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Group calls for a ban on ‘alcopops’ in Contra Costa County

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Group calls for a ban on ‘alcopops’ in Contra Costa County

CHD in the News
Cherice Gilliam, a project coordinator for the Center for Human Development in Pittsburg, working to combat teenage alcohol consumption called for a ban on the sale of sugary alcoholic coolers known as “alcopops,” which they say can encourage teens to drink. ( Photo by: NATE GARTRELL/STAFF )


By Nate Gartrell

Posted: 12/12/2014 11:56:51 PM PST

PITTSBURG — Community organizers working to combat teenage alcohol consumption have called for a ban on the sale of sugary alcoholic coolers known as “alcopops,” which they say can encourage teens to drink and make it easier for them to consume alcohol.

Coordinators from chapters of the Center for Human Development, based in Antioch and Pittsburg, said at a recent town-hall meeting that popular alcohol brands like Four Loko, Buzz Balls or Mike’s Hard Lemonade make malt liquor products that are visually indistinguishable from soda or energy drink brands that teens enjoy and that alcopops are watered down with sweet flavors, making them preferable to kids over beer or hard liquor.

CHD Project Coordinator Cherice Gilliam on Dec. 10 presented a chart glued with several empty alcopop cans and one nonalcoholic beverage and challenged the audience to pick which was the nonalcoholic one. After one wrong guess and some moments of silence, someone in the audience picked it out.

“When we stop having young people drink, then what happens to alcoholic beverage companies?” said Gilliam. “Well, they’ll start catering back to adults versus catering to kids.”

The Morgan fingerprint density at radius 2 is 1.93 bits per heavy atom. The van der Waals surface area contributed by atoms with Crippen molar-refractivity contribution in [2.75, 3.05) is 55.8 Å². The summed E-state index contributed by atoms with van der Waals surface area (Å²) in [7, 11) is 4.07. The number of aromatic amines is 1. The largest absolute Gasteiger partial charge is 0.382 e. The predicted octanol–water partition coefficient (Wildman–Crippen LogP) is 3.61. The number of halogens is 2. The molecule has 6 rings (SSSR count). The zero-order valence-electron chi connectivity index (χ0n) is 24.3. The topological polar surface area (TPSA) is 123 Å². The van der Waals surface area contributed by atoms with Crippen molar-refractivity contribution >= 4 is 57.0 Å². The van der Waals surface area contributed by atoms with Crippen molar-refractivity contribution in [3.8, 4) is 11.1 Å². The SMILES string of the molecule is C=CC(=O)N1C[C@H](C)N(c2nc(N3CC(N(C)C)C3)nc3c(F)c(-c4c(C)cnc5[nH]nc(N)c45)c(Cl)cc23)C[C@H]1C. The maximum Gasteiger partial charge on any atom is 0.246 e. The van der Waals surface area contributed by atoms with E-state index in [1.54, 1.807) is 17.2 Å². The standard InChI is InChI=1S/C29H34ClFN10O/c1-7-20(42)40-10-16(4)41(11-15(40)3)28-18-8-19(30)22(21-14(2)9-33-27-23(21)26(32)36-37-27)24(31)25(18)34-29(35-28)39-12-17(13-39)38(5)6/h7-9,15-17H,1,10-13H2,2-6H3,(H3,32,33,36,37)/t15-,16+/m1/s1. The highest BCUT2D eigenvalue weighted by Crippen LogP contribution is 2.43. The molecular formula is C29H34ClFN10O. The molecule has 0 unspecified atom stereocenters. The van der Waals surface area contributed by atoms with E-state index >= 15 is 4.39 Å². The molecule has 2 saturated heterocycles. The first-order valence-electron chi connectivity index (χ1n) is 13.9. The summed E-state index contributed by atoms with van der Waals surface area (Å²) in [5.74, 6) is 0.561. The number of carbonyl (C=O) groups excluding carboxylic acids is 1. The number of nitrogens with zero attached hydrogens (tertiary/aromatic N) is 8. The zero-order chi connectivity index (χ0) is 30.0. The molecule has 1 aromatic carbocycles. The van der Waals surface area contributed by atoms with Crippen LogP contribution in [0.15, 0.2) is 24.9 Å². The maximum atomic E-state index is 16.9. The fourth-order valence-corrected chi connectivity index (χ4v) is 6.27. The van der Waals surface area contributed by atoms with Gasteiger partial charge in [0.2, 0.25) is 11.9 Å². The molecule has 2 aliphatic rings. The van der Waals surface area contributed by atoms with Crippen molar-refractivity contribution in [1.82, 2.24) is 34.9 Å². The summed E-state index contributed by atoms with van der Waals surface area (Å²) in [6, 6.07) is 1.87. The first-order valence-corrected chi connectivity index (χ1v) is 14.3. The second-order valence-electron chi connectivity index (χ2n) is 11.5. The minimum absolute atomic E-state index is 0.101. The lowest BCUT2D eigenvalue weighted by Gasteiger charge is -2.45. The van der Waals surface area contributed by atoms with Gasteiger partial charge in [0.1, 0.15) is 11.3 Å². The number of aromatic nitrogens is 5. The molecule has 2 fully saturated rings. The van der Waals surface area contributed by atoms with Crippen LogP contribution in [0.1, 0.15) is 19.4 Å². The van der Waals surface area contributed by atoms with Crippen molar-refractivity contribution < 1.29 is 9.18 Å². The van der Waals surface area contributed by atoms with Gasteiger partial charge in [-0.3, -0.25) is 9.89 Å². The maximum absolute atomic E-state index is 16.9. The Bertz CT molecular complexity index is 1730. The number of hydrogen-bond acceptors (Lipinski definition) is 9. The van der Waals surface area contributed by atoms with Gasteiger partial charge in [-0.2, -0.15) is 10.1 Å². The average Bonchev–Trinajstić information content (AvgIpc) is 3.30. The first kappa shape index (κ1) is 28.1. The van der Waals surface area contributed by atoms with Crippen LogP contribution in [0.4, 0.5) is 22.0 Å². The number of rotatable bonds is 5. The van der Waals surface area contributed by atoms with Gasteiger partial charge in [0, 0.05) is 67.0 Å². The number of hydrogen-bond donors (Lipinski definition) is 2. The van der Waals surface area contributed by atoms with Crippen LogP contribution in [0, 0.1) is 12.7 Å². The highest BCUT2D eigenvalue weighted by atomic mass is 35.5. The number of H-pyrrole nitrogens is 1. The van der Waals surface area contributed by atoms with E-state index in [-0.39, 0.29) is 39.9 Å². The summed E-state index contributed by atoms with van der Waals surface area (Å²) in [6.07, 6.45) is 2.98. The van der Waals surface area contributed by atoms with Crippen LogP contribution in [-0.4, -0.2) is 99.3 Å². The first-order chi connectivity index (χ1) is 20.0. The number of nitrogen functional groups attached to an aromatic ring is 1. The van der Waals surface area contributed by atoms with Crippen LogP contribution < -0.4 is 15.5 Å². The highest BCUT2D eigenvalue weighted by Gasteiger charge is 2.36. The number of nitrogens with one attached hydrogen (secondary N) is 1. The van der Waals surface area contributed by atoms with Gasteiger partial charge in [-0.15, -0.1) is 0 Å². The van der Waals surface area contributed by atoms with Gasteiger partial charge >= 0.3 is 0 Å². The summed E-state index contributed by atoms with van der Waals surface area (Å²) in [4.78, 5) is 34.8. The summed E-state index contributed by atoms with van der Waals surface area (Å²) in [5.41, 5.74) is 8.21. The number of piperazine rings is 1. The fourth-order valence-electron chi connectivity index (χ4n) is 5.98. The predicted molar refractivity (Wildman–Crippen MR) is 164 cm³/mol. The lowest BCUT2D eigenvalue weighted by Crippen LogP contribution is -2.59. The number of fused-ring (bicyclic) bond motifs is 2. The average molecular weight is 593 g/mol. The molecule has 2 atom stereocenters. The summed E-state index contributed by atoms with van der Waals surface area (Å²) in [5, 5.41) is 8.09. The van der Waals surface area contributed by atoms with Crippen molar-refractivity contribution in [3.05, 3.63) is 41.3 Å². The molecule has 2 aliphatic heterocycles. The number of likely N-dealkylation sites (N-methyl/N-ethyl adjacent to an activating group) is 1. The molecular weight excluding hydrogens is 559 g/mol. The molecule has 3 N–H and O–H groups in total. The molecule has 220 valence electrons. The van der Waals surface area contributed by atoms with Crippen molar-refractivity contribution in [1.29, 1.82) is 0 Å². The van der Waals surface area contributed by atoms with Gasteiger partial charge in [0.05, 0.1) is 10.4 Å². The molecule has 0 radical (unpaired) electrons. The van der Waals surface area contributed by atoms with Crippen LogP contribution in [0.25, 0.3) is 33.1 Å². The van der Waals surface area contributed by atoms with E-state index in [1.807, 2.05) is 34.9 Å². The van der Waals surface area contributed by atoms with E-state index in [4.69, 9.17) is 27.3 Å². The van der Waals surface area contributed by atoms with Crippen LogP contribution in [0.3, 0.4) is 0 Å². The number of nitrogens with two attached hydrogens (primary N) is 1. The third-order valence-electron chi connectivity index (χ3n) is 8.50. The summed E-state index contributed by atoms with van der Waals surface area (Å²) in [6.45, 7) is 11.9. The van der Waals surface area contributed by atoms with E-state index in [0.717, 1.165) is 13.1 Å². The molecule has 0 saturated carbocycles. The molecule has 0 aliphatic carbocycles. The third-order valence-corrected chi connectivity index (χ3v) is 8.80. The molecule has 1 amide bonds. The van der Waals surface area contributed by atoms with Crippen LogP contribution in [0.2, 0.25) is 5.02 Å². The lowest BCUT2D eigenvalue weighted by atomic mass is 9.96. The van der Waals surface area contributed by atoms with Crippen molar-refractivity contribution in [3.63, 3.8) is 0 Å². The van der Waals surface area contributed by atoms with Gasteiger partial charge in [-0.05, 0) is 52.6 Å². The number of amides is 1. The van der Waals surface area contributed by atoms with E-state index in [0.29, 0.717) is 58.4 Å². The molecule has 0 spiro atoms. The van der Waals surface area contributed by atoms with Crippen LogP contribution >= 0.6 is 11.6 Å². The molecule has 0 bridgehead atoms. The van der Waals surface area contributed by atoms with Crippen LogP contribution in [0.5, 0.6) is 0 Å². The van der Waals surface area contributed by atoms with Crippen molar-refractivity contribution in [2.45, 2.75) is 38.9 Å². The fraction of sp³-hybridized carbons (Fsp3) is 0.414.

Ed Diokno, a policy analyst for Supervisor Federal Glover, said the county Board of Supervisors was set to approve an ordinance on Tuesday that would place greater restrictions on the ways liquor stores can advertise alcopops and where shop owners can place them in stores. The ordinance would also call for the state Legislature to ban the sale of alcopops across California.

In a slideshow, Gilliam and CHD Coordinator Teri Lynn Lowery presented results from a Mt. Diablo Unified School District student survey taken from 2008 through 2010, where more than 12 percent of seventh-graders admitted to drinking at least once or twice in the past month, and the numbers increased incrementally with age. More than 20 percent of 11th-graders reported having consumed alcohol at least once in the past month.

More than 6 percent of 11th-graders said they had been drinking 10 to 19 times a month, and about 2 to 4 percent of teens in seventh, ninth and 11th grade said they drank every day. In general, consumption numbers were higher for girls than boys, and students attending nontraditional schools, like continuation schools, tended to report drinking at a higher rate.

“What these statistics show me is that young people are able to find alcohol,” Lowery said.

Lowery and Gilliam presented results of studies that show a correlation between heavy alcohol use during adolescence and developing alcoholism as an adult.

“Alcohol is the drug of choice among American adolescents and is used by more young people than tobacco and illicit drugs,” Gilliam said. “Pretty amazing, pretty devastating and can really destroy lives.”

Lisamarie Miramontes, a research scientist with the Prevention Research Center, also presented a map of Pittsburg that showed several locations around town where there were liquor stores within 1,000 feet of a school. Gilliam said her group was pushing the Pittsburg City Council to institute a ban of liquor sales within 1,000 feet of schools.

“We know that when there’s a high number of outlets within a certain area … there are a lot of other issues going on,” Miramontes said. “Alcohol-related car crashes, violent crimes, nonviolent crimes. It’s endless.”

Contact Nate Gartrell at 925-779-7174, and follow him on Twitter at

This article was originally posted by the Contra Costa Times at